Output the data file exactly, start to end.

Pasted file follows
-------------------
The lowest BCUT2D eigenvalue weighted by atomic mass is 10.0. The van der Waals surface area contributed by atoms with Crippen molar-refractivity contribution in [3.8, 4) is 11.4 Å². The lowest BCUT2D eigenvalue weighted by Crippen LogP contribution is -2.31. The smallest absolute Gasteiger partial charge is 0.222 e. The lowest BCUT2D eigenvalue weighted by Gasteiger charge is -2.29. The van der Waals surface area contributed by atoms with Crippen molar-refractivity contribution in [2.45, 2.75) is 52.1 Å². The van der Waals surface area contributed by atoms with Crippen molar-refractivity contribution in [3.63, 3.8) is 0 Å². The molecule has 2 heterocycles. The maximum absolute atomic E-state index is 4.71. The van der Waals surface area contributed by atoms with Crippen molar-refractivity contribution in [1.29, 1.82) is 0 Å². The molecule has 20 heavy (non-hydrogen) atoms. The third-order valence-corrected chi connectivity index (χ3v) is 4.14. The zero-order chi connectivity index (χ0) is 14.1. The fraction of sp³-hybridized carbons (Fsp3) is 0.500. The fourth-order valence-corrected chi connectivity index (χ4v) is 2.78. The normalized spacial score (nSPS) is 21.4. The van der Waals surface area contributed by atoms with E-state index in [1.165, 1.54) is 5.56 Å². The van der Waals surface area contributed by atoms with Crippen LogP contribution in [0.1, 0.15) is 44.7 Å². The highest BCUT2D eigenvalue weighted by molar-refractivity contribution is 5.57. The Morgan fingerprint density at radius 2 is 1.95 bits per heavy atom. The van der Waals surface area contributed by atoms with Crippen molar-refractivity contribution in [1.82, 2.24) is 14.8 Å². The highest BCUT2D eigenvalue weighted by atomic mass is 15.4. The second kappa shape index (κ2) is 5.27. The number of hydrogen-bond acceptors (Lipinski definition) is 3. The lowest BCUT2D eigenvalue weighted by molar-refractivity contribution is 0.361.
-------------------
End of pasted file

The lowest BCUT2D eigenvalue weighted by atomic mass is 10.0. The van der Waals surface area contributed by atoms with Crippen molar-refractivity contribution in [3.8, 4) is 11.4 Å². The lowest BCUT2D eigenvalue weighted by Crippen LogP contribution is -2.31. The smallest absolute Gasteiger partial charge is 0.222 e. The lowest BCUT2D eigenvalue weighted by Gasteiger charge is -2.29. The van der Waals surface area contributed by atoms with Crippen molar-refractivity contribution in [2.45, 2.75) is 52.1 Å². The van der Waals surface area contributed by atoms with Crippen molar-refractivity contribution in [3.63, 3.8) is 0 Å². The molecule has 2 heterocycles. The maximum absolute atomic E-state index is 4.71. The van der Waals surface area contributed by atoms with Crippen molar-refractivity contribution in [1.29, 1.82) is 0 Å². The molecule has 20 heavy (non-hydrogen) atoms. The third-order valence-corrected chi connectivity index (χ3v) is 4.14. The zero-order chi connectivity index (χ0) is 14.1. The fraction of sp³-hybridized carbons (Fsp3) is 0.500. The fourth-order valence-corrected chi connectivity index (χ4v) is 2.78. The normalized spacial score (nSPS) is 21.4. The van der Waals surface area contributed by atoms with E-state index in [1.165, 1.54) is 5.56 Å². The van der Waals surface area contributed by atoms with Crippen LogP contribution in [0.1, 0.15) is 44.7 Å². The highest BCUT2D eigenvalue weighted by molar-refractivity contribution is 5.57. The Morgan fingerprint density at radius 2 is 1.95 bits per heavy atom. The van der Waals surface area contributed by atoms with Crippen molar-refractivity contribution in [1.82, 2.24) is 14.8 Å². The highest BCUT2D eigenvalue weighted by atomic mass is 15.4. The second kappa shape index (κ2) is 5.27. The number of hydrogen-bond acceptors (Lipinski definition) is 3. The lowest BCUT2D eigenvalue weighted by molar-refractivity contribution is 0.361.